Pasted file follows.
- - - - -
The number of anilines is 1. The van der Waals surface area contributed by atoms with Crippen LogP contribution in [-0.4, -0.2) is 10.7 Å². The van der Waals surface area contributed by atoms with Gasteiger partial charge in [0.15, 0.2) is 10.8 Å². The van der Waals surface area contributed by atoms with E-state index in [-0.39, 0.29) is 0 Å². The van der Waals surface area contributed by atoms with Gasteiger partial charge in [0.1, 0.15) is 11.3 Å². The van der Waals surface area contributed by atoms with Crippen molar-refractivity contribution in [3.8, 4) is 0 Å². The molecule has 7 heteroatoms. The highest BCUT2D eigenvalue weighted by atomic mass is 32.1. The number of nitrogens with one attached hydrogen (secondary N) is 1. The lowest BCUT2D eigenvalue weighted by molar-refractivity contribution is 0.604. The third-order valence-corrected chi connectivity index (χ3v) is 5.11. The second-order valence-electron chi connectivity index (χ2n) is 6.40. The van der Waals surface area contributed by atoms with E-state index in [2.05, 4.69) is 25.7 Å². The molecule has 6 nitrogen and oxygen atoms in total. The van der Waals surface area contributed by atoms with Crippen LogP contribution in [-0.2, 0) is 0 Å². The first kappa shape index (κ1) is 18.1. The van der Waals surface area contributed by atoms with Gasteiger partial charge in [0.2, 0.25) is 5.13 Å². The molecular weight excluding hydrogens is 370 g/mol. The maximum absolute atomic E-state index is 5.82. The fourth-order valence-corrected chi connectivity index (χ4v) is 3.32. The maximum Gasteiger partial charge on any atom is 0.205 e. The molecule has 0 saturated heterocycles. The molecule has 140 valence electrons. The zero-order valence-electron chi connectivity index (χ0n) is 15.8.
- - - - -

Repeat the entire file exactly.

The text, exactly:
The number of anilines is 1. The van der Waals surface area contributed by atoms with Crippen LogP contribution in [-0.4, -0.2) is 10.7 Å². The van der Waals surface area contributed by atoms with Gasteiger partial charge in [0.15, 0.2) is 10.8 Å². The van der Waals surface area contributed by atoms with E-state index in [-0.39, 0.29) is 0 Å². The van der Waals surface area contributed by atoms with Gasteiger partial charge in [0.1, 0.15) is 11.3 Å². The van der Waals surface area contributed by atoms with Crippen molar-refractivity contribution in [3.8, 4) is 0 Å². The molecule has 7 heteroatoms. The highest BCUT2D eigenvalue weighted by atomic mass is 32.1. The number of nitrogens with one attached hydrogen (secondary N) is 1. The lowest BCUT2D eigenvalue weighted by molar-refractivity contribution is 0.604. The third-order valence-corrected chi connectivity index (χ3v) is 5.11. The second-order valence-electron chi connectivity index (χ2n) is 6.40. The van der Waals surface area contributed by atoms with E-state index in [2.05, 4.69) is 25.7 Å². The molecule has 6 nitrogen and oxygen atoms in total. The van der Waals surface area contributed by atoms with Crippen LogP contribution in [-0.2, 0) is 0 Å². The first kappa shape index (κ1) is 18.1. The van der Waals surface area contributed by atoms with Gasteiger partial charge in [0.2, 0.25) is 5.13 Å². The molecular weight excluding hydrogens is 370 g/mol. The maximum absolute atomic E-state index is 5.82. The fourth-order valence-corrected chi connectivity index (χ4v) is 3.32. The maximum Gasteiger partial charge on any atom is 0.205 e. The molecule has 0 saturated heterocycles. The molecule has 140 valence electrons. The zero-order valence-electron chi connectivity index (χ0n) is 15.8.